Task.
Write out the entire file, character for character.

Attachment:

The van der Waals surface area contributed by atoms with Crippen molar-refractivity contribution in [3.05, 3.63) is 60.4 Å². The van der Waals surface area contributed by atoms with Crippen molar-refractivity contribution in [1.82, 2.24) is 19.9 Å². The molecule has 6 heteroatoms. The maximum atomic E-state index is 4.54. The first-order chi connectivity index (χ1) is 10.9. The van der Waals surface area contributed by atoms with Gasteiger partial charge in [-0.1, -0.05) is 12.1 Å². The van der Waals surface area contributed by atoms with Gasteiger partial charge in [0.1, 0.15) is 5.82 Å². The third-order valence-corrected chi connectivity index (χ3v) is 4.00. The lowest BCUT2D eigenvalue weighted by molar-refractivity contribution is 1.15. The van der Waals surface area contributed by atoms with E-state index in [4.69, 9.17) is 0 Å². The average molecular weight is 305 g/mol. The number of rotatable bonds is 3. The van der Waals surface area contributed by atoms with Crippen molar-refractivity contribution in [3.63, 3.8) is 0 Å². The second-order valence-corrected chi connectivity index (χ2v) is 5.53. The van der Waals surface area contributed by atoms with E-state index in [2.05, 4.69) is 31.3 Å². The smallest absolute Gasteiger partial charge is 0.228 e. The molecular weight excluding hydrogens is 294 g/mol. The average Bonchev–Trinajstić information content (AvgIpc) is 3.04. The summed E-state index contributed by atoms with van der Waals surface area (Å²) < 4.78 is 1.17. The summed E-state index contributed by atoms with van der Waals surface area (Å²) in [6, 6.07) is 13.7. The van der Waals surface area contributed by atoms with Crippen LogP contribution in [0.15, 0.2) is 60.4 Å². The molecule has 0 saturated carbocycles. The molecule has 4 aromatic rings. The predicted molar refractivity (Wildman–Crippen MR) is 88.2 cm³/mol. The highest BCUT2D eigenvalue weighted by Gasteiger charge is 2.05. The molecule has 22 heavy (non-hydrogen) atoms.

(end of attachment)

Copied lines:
The van der Waals surface area contributed by atoms with Crippen molar-refractivity contribution in [3.05, 3.63) is 60.4 Å². The van der Waals surface area contributed by atoms with Crippen molar-refractivity contribution in [1.82, 2.24) is 19.9 Å². The molecule has 6 heteroatoms. The maximum atomic E-state index is 4.54. The first-order chi connectivity index (χ1) is 10.9. The van der Waals surface area contributed by atoms with Gasteiger partial charge in [-0.1, -0.05) is 12.1 Å². The van der Waals surface area contributed by atoms with Gasteiger partial charge in [0.1, 0.15) is 5.82 Å². The third-order valence-corrected chi connectivity index (χ3v) is 4.00. The lowest BCUT2D eigenvalue weighted by molar-refractivity contribution is 1.15. The van der Waals surface area contributed by atoms with E-state index in [4.69, 9.17) is 0 Å². The average molecular weight is 305 g/mol. The number of rotatable bonds is 3. The van der Waals surface area contributed by atoms with Crippen molar-refractivity contribution in [3.63, 3.8) is 0 Å². The second-order valence-corrected chi connectivity index (χ2v) is 5.53. The van der Waals surface area contributed by atoms with E-state index in [2.05, 4.69) is 31.3 Å². The smallest absolute Gasteiger partial charge is 0.228 e. The molecular weight excluding hydrogens is 294 g/mol. The average Bonchev–Trinajstić information content (AvgIpc) is 3.04. The summed E-state index contributed by atoms with van der Waals surface area (Å²) < 4.78 is 1.17. The summed E-state index contributed by atoms with van der Waals surface area (Å²) in [6, 6.07) is 13.7. The van der Waals surface area contributed by atoms with Crippen LogP contribution in [0.15, 0.2) is 60.4 Å². The molecule has 0 saturated carbocycles. The molecule has 4 aromatic rings. The predicted molar refractivity (Wildman–Crippen MR) is 88.2 cm³/mol. The highest BCUT2D eigenvalue weighted by Gasteiger charge is 2.05. The molecule has 22 heavy (non-hydrogen) atoms.